Theme: Epidemiology & Public Health Research Year: 2019
Background: To date, studies of hepatitis C virus (HCV) elimination cost-effectiveness among people who inject drugs (PWID) are limited to high-income settings. Tijuana, Mexico, lies on the United States-Mexico border where HCV prevalence among PWID is 95%. The Mexican government committed to providing HCV treatment, but resources are limited and the optimal strategy to achieve World Health Organization (WHO) elimination goal of 80% reduction in incidence by 2030 remains unclear. We evaluated the cost-effectiveness of strategies that could achieve this goal.
Methods: We constructed a dynamic economic model of HCV transmission among current and former PWID, to determine levels of combination intervention (HCV treatment with/without scale-up of opiate substitution therapy [OST] and needle/syringe programs [NSP]) required to achieve the WHO elimination goal. Our model is parameterized to Tijuana-specific epidemiological and cost data (95% HCV seroprevalence among PWID, minimal harm reduction, $24,000/HCV treatment, $2,148/year OST, $248/year NSP). We evaluated costs (in 2018 $US Dollars) and health outcomes (in disability-adjusted life-years [DALYs]), discounted at 3%/year from a healthcare provider perspective over a 50-year time horizon. Strategies were ranked by cost and incremental cost-effectiveness ratios (ICERs), compared to two willingness-to-pay thresholds (WHO-recommended 3-times per capita gross domestic product [$26,709] and University of York upper-limit for Mexico [$10,780]).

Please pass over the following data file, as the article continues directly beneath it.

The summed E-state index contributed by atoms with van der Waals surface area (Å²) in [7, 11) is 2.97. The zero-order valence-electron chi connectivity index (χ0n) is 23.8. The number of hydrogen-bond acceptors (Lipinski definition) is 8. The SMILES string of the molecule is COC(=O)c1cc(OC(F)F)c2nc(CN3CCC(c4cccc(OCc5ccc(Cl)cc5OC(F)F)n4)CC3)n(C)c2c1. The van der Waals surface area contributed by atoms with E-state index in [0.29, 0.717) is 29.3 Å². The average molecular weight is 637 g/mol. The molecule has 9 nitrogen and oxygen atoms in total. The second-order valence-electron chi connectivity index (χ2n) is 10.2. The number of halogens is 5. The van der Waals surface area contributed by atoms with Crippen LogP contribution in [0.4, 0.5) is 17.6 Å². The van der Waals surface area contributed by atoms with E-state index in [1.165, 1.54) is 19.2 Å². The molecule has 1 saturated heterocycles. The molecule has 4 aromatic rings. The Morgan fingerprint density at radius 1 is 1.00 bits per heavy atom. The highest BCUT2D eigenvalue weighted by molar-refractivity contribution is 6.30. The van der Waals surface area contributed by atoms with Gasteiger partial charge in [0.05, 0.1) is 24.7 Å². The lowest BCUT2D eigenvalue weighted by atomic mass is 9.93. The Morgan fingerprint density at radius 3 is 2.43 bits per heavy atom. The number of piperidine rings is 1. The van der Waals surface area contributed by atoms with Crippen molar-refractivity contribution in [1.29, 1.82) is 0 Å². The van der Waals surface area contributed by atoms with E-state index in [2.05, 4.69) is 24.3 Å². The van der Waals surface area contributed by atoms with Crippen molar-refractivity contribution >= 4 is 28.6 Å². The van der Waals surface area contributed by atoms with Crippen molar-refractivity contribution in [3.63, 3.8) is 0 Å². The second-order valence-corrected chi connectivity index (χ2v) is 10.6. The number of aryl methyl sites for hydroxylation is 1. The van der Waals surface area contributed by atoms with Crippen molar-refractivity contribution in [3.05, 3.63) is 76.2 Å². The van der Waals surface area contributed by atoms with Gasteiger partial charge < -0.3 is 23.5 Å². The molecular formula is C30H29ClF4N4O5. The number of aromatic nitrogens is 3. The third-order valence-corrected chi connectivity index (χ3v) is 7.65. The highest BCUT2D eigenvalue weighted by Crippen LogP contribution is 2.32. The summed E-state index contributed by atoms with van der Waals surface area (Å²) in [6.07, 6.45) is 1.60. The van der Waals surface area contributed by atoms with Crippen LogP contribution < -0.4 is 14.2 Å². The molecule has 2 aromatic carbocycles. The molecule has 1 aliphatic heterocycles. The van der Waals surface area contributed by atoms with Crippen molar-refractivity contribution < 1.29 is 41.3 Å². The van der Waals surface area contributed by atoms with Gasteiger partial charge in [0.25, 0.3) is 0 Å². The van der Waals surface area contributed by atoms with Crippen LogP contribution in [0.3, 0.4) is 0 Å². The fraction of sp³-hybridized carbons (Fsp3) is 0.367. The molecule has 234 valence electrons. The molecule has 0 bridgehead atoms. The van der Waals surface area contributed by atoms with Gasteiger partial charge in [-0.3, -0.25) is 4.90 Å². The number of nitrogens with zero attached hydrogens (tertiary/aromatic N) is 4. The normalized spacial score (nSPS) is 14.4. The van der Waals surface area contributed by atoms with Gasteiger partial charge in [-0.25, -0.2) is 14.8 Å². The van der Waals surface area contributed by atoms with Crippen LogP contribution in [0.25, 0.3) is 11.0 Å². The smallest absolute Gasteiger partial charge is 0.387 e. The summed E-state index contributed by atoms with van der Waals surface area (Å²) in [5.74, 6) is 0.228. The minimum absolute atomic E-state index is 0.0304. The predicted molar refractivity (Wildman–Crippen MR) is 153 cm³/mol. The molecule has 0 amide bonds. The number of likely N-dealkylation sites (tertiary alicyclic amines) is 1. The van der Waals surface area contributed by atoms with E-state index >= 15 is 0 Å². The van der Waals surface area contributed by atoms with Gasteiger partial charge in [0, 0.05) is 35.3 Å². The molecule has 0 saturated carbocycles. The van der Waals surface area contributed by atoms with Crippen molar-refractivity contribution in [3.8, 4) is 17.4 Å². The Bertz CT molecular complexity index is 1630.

Results: In Tijuana, treating 81/1,000 PWID annually achieves the WHO target, but fewer treatments are required if combined with harm reduction. Required treatments are halved (39/1000 PWID annually) if OST+NSP are scaled-up to 50% coverage. Combination strategies are less costly and provide more benefits. Treatment plus 50% OST+NSP produces an ICER of $13,202/DALY averted compared to no treatment; cost-effective under the WHO threshold but not University of York at current treatment costs.
Conclusions: The optimal HCV elimination strategy among PWID in Tijuana incorporates harm reduction scale-up combined with treatment. Lower drug prices will ensure elimination is cost-effective in high-burden, upper-middle income settings like Tijuana.
Disclosure of Interest Statement:
Lara K Marquez has no conflicts of interest or financial interests to disclose